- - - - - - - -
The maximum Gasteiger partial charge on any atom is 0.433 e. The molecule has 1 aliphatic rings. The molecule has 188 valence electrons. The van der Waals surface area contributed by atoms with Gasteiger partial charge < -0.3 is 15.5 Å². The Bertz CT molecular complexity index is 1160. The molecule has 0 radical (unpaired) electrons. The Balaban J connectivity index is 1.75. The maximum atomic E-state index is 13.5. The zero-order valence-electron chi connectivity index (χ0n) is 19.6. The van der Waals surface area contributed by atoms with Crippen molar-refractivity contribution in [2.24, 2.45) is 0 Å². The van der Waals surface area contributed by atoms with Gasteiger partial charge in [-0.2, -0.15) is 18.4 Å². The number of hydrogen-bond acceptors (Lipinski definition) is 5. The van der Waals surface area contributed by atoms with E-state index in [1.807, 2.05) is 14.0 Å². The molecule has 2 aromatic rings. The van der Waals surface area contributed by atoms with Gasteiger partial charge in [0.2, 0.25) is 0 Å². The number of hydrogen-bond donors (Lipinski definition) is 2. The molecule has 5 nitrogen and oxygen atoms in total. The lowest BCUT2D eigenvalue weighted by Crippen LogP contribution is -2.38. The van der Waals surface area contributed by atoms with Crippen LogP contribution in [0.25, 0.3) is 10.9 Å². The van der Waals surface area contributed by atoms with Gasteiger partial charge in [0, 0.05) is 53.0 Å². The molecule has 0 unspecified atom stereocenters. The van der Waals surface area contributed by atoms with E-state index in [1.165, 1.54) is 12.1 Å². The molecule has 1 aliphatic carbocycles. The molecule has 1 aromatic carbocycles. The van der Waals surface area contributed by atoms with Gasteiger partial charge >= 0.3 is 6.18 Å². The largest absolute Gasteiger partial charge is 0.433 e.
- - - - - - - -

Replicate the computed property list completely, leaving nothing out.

The maximum Gasteiger partial charge on any atom is 0.433 e. The molecule has 1 aliphatic rings. The molecule has 188 valence electrons. The van der Waals surface area contributed by atoms with Gasteiger partial charge < -0.3 is 15.5 Å². The Bertz CT molecular complexity index is 1160. The molecule has 0 radical (unpaired) electrons. The Balaban J connectivity index is 1.75. The maximum atomic E-state index is 13.5. The zero-order valence-electron chi connectivity index (χ0n) is 19.6. The van der Waals surface area contributed by atoms with Crippen molar-refractivity contribution in [2.24, 2.45) is 0 Å². The van der Waals surface area contributed by atoms with Gasteiger partial charge in [-0.2, -0.15) is 18.4 Å². The number of hydrogen-bond acceptors (Lipinski definition) is 5. The van der Waals surface area contributed by atoms with E-state index in [1.807, 2.05) is 14.0 Å². The molecule has 2 aromatic rings. The van der Waals surface area contributed by atoms with Gasteiger partial charge in [0.2, 0.25) is 0 Å². The number of hydrogen-bond donors (Lipinski definition) is 2. The molecule has 5 nitrogen and oxygen atoms in total. The lowest BCUT2D eigenvalue weighted by Crippen LogP contribution is -2.38. The van der Waals surface area contributed by atoms with Crippen LogP contribution in [0.25, 0.3) is 10.9 Å². The van der Waals surface area contributed by atoms with Gasteiger partial charge in [0, 0.05) is 53.0 Å². The molecule has 0 unspecified atom stereocenters. The van der Waals surface area contributed by atoms with E-state index in [1.165, 1.54) is 12.1 Å². The molecule has 1 aliphatic carbocycles. The molecule has 1 aromatic carbocycles. The van der Waals surface area contributed by atoms with Gasteiger partial charge >= 0.3 is 6.18 Å². The largest absolute Gasteiger partial charge is 0.433 e.